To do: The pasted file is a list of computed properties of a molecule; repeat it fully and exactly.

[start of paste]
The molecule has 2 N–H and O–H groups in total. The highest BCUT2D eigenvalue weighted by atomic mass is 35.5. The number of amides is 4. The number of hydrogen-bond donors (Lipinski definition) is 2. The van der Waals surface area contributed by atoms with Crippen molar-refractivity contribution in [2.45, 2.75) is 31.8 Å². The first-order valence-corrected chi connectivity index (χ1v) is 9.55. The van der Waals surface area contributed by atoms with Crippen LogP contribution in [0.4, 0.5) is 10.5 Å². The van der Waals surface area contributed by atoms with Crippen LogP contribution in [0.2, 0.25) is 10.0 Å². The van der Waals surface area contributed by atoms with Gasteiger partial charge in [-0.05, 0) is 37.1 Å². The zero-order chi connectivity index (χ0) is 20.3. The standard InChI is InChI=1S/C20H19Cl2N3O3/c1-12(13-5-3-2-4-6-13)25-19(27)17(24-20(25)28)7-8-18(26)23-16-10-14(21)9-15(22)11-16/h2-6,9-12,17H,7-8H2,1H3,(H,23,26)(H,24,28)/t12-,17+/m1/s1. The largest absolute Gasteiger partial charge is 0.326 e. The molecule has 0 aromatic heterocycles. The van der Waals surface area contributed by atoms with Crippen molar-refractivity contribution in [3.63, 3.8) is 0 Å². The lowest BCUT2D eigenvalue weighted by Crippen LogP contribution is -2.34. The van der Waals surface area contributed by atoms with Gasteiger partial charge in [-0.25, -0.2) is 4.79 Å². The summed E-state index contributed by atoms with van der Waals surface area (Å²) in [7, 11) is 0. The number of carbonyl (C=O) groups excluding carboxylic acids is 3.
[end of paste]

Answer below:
The molecule has 2 N–H and O–H groups in total. The highest BCUT2D eigenvalue weighted by atomic mass is 35.5. The number of amides is 4. The number of hydrogen-bond donors (Lipinski definition) is 2. The van der Waals surface area contributed by atoms with Crippen molar-refractivity contribution in [2.45, 2.75) is 31.8 Å². The first-order valence-corrected chi connectivity index (χ1v) is 9.55. The van der Waals surface area contributed by atoms with Crippen LogP contribution in [0.4, 0.5) is 10.5 Å². The van der Waals surface area contributed by atoms with Crippen LogP contribution in [0.2, 0.25) is 10.0 Å². The van der Waals surface area contributed by atoms with Gasteiger partial charge in [-0.05, 0) is 37.1 Å². The zero-order chi connectivity index (χ0) is 20.3. The standard InChI is InChI=1S/C20H19Cl2N3O3/c1-12(13-5-3-2-4-6-13)25-19(27)17(24-20(25)28)7-8-18(26)23-16-10-14(21)9-15(22)11-16/h2-6,9-12,17H,7-8H2,1H3,(H,23,26)(H,24,28)/t12-,17+/m1/s1. The largest absolute Gasteiger partial charge is 0.326 e. The molecule has 0 aromatic heterocycles. The van der Waals surface area contributed by atoms with Crippen molar-refractivity contribution in [3.63, 3.8) is 0 Å². The lowest BCUT2D eigenvalue weighted by Crippen LogP contribution is -2.34. The van der Waals surface area contributed by atoms with Gasteiger partial charge in [-0.25, -0.2) is 4.79 Å². The summed E-state index contributed by atoms with van der Waals surface area (Å²) in [7, 11) is 0. The number of carbonyl (C=O) groups excluding carboxylic acids is 3.